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When I was a young man starting out I worried a lot. I fretted about everything and I thought I had every disease known to medical science. I recall being afraid to get married. I loved Carol and wanted to spend my life with her, but what if something happened to her and I was left alone. Worse still what if we had children and something terrible happened to Carol and the children? Wouldn’t it be better to avoid these terrible possibilities by remaining single? You can see that my life was ruled by fear of the “what ifs” of life. Something had to change and only I could change it.
I began researching and reading everything I could get my hands on in the area of personal growth and stress management. The first book I read was Norman Vincent Peale’s “The Power of Positive Thinking” This wonderful little paperback lit the flame and I followed up with “How to Stop Worrying and Start Living” by Dale Carnegie and Psycho Cybernetics by M. Maltz. These three books were my launching pad so to speak. With them I ventured forth and the results have been dramatic. The list of helpful books and tapes has grown exponentially with time. And even though I don’t read them as faithfully as I once did they are always close by to call on for a super charge once in a while.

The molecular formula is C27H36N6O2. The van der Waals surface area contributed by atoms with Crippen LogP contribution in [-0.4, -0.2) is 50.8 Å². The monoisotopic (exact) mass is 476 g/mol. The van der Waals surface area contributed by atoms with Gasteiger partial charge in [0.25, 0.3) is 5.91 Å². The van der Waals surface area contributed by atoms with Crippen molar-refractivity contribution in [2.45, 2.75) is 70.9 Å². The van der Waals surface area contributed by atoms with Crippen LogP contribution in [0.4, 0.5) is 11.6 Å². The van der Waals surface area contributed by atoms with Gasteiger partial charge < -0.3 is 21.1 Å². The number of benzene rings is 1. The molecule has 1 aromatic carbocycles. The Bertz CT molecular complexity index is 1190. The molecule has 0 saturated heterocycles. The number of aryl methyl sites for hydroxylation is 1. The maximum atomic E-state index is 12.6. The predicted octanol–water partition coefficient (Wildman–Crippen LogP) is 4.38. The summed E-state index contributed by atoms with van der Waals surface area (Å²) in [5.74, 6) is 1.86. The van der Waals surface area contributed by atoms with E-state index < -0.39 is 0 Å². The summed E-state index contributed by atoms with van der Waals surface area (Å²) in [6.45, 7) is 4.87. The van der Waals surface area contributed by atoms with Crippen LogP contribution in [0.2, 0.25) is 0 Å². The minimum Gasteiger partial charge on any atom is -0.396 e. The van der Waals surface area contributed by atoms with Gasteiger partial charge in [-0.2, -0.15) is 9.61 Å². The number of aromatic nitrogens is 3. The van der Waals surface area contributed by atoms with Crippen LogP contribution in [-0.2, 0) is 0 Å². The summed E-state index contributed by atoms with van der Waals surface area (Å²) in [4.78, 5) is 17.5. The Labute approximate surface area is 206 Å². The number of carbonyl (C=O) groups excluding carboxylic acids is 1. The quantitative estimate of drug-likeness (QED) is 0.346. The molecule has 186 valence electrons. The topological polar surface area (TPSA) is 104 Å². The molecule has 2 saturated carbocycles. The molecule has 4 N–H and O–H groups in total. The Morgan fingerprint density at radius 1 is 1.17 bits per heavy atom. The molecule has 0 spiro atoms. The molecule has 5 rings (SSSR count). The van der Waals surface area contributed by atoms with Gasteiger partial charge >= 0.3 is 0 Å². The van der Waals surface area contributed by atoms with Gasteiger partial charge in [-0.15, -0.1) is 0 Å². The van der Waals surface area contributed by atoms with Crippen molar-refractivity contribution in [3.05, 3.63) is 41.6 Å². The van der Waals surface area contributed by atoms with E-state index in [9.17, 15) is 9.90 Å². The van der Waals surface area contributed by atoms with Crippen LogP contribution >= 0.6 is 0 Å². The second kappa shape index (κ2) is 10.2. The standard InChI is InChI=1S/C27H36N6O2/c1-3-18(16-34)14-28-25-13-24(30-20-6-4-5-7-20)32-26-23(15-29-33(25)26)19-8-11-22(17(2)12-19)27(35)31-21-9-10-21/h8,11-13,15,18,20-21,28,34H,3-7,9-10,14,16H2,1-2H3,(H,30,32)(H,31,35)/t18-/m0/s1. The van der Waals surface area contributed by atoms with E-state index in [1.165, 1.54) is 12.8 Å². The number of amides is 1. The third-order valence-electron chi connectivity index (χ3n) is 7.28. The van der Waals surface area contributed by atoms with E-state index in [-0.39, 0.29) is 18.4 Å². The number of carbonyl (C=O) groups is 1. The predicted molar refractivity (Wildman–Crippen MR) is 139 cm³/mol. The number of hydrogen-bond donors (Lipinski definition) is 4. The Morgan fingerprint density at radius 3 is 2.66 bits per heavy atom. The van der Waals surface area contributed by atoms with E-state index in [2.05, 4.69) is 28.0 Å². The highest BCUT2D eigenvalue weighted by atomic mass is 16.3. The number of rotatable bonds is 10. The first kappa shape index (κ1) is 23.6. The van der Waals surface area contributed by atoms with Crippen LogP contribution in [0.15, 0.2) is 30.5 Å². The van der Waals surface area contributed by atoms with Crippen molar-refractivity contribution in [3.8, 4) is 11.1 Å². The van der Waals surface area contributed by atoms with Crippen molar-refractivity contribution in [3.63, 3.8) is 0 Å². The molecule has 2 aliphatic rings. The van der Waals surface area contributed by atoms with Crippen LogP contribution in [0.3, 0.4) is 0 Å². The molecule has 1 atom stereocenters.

One thing I have to emphasize is that you can read all the books in the world on the subject of change and stress management and nothing will happen unless you apply what you learned. I committed 30 minutes a day to practising what I had learned and I was faithful to this time slot. To this day I cherish my relaxation time and when I miss a day or two my wife can notice the difference. I can always count on hearing “Mike have you been relaxing lately?” This actually means, “You’re starting to get uptight so get back to it NOW!”
I happen to be a type A personality. This makes me a very energetic and enthusiastic speaker and I value this. But I am not speaking 24 hours a day, seven days a week and I don’t want to go through life in constant passing gear. So I need a mechanism by which I can slow down, stay calm and enjoy the journey. This I have discovered through progressive relaxation and humour.
Recently I was sitting around a campfire with friends when someone asked how I can go around Canada and the USA speaking on stress management through humour and relaxation when I am not always stress free myself. This remark indicates a gross misunderstanding about the teaching-learning process. I believe that we teach what we most desperately need to learn. That’s why I write and speak on stress management. My life long struggle to control stress and remain calm in a rather insane and frenetic world has taught me a great deal and I want to share my discoveries with people who are experiencing a similar problem with stress. I haven’t mastered the process but I certainly have come a long way and have learned a lot. I have a lot to share.
If we all waited until we were perfect before we shared our information on any subject no one would ever share anything with anyone. We are all works in progress. While I am not interested in achieving perfection I am very interested in making progress. This is what is really important. Perfection is boring, tedious and can become obsessive. Perfectionists are often a pain to be around and live with anyway.